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Horse and foal

The horse (Equus ferus caballus) is a domesticated one-toed hoofed mammal. It belongs to the taxonomic family Equidae and is one of two extant subspecies of Equus ferus. The horse has evolved over the past 45 to 55 million years from a small multi-toed creature, Eohippus, into the large, single-toed animal of today. Humans began domesticating horses around 4000 BC, and their domestication is believed to have been widespread by 3000 BC. Horses in the subspecies caballus are domesticated, although some domesticated populations live in the wild as feral horses. These feral populations are not true wild horses, as this term is used to describe horses that have never been domesticated. There is an extensive, specialized vocabulary used to describe equine-related concepts, covering everything from anatomy to life stages, size, colors, markings, breeds, locomotion, and behavior.

Horses are adapted to run, allowing them to quickly escape predators, possessing an excellent sense of balance and a strong fight-or-flight response. Related to this need to flee from predators in the wild is an unusual trait: horses are able to sleep both standing up and lying down, with younger horses tending to sleep significantly more than adults. Female horses, called mares, carry their young for approximately 11 months, and a young horse, called a foal, can stand and run shortly following birth. Most domesticated horses begin training under a saddle or in a harness between the ages of two and four. They reach full adult development by age five, and have an average lifespan of between 25 and 30 years.

Horse breeds are loosely divided into three categories based on general temperament: spirited "hot bloods" with speed and endurance; "cold bloods", such as draft horses and some ponies, suitable for slow, heavy work; and "warmbloods", developed from crosses between hot bloods and cold bloods, often focusing on creating breeds for specific riding purposes, particularly in Europe. There are more than 300 breeds of horse in the world today, developed for many different uses. (Full article...)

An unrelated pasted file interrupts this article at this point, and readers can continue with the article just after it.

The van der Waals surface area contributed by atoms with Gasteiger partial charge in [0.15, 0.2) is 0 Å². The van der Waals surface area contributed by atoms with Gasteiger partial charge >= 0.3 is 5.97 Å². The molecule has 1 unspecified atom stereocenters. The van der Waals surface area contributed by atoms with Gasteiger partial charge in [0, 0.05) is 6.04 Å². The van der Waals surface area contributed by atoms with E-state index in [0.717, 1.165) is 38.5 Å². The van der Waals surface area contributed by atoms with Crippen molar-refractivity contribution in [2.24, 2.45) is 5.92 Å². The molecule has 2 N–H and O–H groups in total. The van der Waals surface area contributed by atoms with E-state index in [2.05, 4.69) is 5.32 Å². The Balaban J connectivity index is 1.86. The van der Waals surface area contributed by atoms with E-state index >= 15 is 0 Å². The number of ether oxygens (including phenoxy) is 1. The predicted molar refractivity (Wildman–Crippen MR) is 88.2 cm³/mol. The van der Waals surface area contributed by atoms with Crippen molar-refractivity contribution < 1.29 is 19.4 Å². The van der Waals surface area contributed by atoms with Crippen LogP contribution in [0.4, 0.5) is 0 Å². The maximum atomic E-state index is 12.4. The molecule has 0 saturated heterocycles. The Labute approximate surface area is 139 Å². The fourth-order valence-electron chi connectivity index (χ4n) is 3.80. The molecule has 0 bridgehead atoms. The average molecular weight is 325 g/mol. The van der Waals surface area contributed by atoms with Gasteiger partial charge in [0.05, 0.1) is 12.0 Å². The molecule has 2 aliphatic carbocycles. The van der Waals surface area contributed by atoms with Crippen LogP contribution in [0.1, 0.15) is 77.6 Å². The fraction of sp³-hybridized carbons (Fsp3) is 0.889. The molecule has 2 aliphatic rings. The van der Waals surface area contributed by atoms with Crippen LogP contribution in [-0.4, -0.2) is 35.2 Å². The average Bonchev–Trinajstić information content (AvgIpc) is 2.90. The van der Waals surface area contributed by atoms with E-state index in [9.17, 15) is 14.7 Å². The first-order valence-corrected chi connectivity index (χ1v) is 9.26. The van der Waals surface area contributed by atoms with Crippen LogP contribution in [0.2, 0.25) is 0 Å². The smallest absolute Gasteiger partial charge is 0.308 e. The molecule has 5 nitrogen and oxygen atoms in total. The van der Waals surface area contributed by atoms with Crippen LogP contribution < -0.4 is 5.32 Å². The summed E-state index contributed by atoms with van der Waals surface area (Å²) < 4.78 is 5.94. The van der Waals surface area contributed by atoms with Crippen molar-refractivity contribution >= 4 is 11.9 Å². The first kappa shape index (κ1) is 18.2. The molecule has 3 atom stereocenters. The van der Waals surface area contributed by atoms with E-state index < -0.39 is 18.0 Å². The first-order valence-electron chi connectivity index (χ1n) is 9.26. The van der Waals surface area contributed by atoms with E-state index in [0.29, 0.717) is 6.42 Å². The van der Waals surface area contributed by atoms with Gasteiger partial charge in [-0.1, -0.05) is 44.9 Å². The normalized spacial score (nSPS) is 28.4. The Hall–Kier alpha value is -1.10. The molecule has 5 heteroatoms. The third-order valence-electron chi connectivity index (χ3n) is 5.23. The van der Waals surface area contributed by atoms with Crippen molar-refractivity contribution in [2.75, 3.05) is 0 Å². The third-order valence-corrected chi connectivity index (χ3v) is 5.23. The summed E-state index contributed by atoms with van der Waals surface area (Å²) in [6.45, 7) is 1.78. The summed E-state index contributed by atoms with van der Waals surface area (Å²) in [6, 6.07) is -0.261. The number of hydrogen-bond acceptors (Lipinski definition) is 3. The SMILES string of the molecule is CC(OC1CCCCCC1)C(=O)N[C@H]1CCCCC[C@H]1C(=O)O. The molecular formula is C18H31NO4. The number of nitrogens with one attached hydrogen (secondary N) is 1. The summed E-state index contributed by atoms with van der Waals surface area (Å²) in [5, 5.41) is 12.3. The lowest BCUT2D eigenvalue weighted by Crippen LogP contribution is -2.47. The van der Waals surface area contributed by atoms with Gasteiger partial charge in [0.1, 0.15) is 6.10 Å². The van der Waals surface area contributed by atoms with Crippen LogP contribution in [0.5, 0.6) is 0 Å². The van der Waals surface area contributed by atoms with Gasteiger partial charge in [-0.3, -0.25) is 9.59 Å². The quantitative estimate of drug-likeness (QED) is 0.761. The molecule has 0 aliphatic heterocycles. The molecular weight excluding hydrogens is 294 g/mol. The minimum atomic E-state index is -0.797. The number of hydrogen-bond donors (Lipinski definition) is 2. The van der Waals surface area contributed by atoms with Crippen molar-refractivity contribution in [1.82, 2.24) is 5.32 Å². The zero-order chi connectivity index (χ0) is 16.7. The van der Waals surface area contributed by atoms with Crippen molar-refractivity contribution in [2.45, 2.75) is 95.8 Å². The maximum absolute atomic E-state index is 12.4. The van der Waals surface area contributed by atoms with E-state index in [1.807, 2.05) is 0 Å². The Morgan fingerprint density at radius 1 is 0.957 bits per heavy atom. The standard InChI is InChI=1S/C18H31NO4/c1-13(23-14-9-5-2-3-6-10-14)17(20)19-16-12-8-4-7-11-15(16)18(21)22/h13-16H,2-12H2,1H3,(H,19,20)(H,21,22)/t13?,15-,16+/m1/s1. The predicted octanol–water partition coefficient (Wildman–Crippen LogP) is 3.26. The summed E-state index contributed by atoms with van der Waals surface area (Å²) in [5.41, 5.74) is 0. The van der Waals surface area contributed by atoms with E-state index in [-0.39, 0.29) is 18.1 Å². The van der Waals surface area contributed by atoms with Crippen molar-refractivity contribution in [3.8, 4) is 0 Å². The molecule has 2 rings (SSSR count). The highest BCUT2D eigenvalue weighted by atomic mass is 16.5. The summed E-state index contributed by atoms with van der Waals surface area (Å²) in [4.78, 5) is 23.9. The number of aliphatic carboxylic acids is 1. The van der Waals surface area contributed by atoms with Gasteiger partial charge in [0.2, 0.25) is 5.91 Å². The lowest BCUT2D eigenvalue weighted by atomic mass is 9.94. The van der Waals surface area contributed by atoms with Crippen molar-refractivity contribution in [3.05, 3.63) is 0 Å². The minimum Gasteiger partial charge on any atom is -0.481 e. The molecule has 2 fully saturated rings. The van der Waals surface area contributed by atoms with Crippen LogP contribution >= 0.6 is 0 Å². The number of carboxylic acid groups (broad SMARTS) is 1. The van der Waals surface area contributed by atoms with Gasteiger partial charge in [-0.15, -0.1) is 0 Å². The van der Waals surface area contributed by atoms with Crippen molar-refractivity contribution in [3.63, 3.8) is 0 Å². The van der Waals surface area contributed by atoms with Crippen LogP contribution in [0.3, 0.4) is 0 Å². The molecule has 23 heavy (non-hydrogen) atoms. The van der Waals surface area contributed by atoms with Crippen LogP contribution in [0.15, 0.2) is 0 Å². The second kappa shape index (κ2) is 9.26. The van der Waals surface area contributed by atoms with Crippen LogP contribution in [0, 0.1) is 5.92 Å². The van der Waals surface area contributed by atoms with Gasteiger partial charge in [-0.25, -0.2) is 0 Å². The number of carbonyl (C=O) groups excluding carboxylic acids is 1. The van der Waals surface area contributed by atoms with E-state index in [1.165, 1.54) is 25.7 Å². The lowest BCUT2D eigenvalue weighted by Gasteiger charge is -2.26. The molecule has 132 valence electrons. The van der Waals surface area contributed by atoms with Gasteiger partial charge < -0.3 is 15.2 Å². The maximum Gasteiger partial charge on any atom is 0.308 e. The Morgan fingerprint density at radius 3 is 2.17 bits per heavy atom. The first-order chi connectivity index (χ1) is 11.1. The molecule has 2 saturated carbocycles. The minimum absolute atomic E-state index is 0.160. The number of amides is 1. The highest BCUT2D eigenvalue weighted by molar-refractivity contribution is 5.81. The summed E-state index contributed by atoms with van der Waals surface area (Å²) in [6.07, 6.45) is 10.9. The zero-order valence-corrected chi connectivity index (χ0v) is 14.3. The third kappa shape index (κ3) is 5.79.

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A recruitment poster for the Canadian Mounted Rifles, stating "Quick Service Overseas". In the foreground is a man in military dress on a horse, with other men and horses in the background.
A Canadian cavalry recruitment poster

The use of horses in World War I marked a transitional period in the evolution of armed conflict. Cavalry units were initially considered essential offensive elements of a military force, but over the course of the war, the vulnerability of horses to modern machine gun, mortar, and artillery fire reduced their utility on the battlefield. This paralleled the development of tanks, which ultimately replaces cavalry in shock tactics. While the perceived value of the horse in war changed dramatically, horses still played a significant role throughout the war.

All of the major combatants in World War I (1914–1918) began the conflict with cavalry forces. Imperial Germany stopped using them on the Western Front soon after the war began, but continued with limited use on the Eastern Front, well into the war. The Ottoman Empire used cavalry extensively during the war. On the Allied side, the United Kingdom used mounted infantry and cavalry charges throughout the war, but the United States used cavalry only briefly. Although not particularly successful on the Western Front, Allied cavalry had some success in the Middle Eastern theatre due to the open nature of the front, allowing a more traditional war of movement, in addition to the lower concentration of artillery and machine guns. Russia used cavalry forces on the Eastern Front but with limited success. (Full article...)

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Haflinger Fohlen 01.jpg
Credit: Böhringer Friedrich

A Haflinger foal. The Haflinger is a breed of horse developed in Austria and northern Italy. Haflinger horses are relatively small and are always chestnut in color. The breed is well-muscled, but with an elegant appearance. Haflingers have many uses, including light draft and harness work as well as various under-saddle disciplines.

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Clydesdale horse by Bonnie Gruenberg.JPG

The Clydesdale is a Scottish breed of draught horse. It is named for its area of origin, the Clydesdale or valley of the River Clyde, much of which is within the county of Lanarkshire.

The origins of the breed lie in the eighteenth century, when Flemish stallions were imported to Scotland and mated with local mares; in the nineteenth century, Shire blood was introduced. The first recorded use of the name "Clydesdale" for the breed was in 1826; the horses spread through much of Scotland and into northern England. After the breed society was formed in 1877, thousands of Clydesdales were exported to many countries of the world, particularly to Australia and New Zealand. In the early twentieth century numbers began to fall, both because many were taken for use in the First World War, and because of the increasing mechanisation of agriculture. By the 1970s, the Rare Breeds Survival Trust considered the breed vulnerable to extinction. Numbers have since increased slightly, (Full article...)

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